You may have heard Information Technology professionals use the acronym CVE with increasing frequency recently. And, if you don't come from an Information Technology background yourself, it might be time to learn a bit about what that term means. Why? Because this year is on-trend to be the largest year for CVEs yet, and a bit of understanding of what that means to you, could dramatically raise your cybersecurity awareness.
CVE stands for Common Vulnerabilities and Exposures. And, Wikipedia describes it as "a dictionary of common names (i.e., CVE Identifiers) for publicly known information security vulnerabilities" -- but that definition is not quite as accessible as we'd like. Paraphrasing, we'd describe it as a place where publicly-known software vulnerabilities are described. But sure, each CVE gets an identifier -- like CVE-2020-0796 for the recent Windows 10 worm -- so you can call it a dictionary if you like. Only it's a extremely esoteric dictionary, because all of the "words" you can lookup, are formatted a lot like that CVE-2020-0796 one.
So why do we need CVEs? That part is easy. Pre-1999, imagine that you were in a large organization whose patchwork corporate IT setup involved pieces from wildly separate lineage: Netware, Windows NT, a software setup Windows NT, Macintosh, etc. And you wanted to keep up with new vulnerabilities on each component of your IT infrastructure, to stay on top of mitigating the risk of attack. Good luck!
You'd have to be exceptionally tuned-in to each vendor's process for notifying customers of newly found vulnerabilities. You'd have to be extremely adept of making sense of 3rd party sources (including black hat sources). You'd have to have an extraordinary willingness to synthesize all of this information and make certain conclusions for yourself (without much help) about the nature of the risk associated with vulnerabilities you learned about.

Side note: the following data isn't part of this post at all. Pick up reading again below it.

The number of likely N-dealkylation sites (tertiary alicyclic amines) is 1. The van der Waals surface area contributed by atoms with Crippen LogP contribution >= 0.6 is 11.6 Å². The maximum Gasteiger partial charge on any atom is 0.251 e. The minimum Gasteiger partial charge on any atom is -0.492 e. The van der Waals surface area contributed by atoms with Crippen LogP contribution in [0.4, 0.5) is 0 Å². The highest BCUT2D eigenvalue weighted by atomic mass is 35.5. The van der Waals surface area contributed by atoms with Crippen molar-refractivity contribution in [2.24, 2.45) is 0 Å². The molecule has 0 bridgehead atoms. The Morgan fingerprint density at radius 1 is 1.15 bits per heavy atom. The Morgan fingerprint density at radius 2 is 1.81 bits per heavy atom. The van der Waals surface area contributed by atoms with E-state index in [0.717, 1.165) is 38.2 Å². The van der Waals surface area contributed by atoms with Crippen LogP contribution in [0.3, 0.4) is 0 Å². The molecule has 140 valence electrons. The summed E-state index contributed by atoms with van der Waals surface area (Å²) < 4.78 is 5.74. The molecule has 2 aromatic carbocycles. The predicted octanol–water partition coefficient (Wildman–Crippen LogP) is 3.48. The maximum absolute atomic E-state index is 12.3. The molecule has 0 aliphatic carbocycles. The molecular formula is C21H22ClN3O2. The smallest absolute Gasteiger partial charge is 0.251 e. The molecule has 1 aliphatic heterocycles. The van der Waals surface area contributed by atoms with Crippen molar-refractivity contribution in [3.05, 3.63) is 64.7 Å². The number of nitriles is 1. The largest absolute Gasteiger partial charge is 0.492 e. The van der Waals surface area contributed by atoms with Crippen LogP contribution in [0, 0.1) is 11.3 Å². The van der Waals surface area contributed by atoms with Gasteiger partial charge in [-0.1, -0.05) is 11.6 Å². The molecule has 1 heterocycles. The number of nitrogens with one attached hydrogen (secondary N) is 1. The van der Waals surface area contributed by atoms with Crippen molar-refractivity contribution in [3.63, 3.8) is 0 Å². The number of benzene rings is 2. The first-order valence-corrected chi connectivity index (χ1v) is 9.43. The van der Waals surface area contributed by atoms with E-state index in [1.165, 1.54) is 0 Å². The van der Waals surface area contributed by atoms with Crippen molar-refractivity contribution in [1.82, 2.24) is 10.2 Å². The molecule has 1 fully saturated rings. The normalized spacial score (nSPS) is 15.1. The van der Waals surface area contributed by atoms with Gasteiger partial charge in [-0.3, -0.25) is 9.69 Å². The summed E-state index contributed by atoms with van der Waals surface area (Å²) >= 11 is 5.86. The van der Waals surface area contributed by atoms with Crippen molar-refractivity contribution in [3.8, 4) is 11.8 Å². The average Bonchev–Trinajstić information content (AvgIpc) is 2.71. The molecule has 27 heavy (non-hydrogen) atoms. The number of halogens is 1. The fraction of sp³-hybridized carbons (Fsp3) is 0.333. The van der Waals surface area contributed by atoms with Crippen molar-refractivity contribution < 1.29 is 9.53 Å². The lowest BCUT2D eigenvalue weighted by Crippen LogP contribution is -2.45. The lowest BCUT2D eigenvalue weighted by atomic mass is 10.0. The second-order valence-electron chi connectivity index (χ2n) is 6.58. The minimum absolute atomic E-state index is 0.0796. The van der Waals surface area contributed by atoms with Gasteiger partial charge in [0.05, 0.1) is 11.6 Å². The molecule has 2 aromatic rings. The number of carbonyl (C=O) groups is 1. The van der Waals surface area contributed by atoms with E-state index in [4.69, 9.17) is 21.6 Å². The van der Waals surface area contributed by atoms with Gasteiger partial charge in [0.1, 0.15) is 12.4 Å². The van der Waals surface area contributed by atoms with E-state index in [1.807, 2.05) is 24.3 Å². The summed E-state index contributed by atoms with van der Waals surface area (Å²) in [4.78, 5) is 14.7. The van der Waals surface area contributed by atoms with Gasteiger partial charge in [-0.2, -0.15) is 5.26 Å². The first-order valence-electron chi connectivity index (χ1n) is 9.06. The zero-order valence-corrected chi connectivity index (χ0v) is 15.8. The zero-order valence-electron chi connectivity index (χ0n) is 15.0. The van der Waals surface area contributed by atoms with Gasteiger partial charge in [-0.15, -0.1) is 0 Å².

So, why CVEs? To unify the archive of publicly-known vulnerabilities in one consolidated place. For the convenience of all stakeholders.
Imagine if everytime you wanted to use some relatively obscure word, you had to redefine it in context rather than say/write the word. It would be burdensome. That's how it feels sometimes to describe a publicly-known vulnerability without referencing the CVE. In this blog, we've occasionally written about the Windows 10 worm in the Microsoft Server Message Block 3.1.1 component, discovered in Q1 2020, leading to a remote code execution vulnerability. That's a pretty dense description. With CVEs, we can shortcut that -- by talking about CVE-2020-0796 and knowing that any experienced Information Technology professional will know how to go from that identifier to the excruciatingly detailed technical information about the vulnerability.
In an industry as fast-moving as Information Technology, the consolidation of vulnerability information via CVE has been tremendously helpful. All stakeholders -- vendors, customers, partners, and end-users -- can now use a common "dictionary" when discussing vulnerabilities. That brings order to a topic area that was previously chaotic.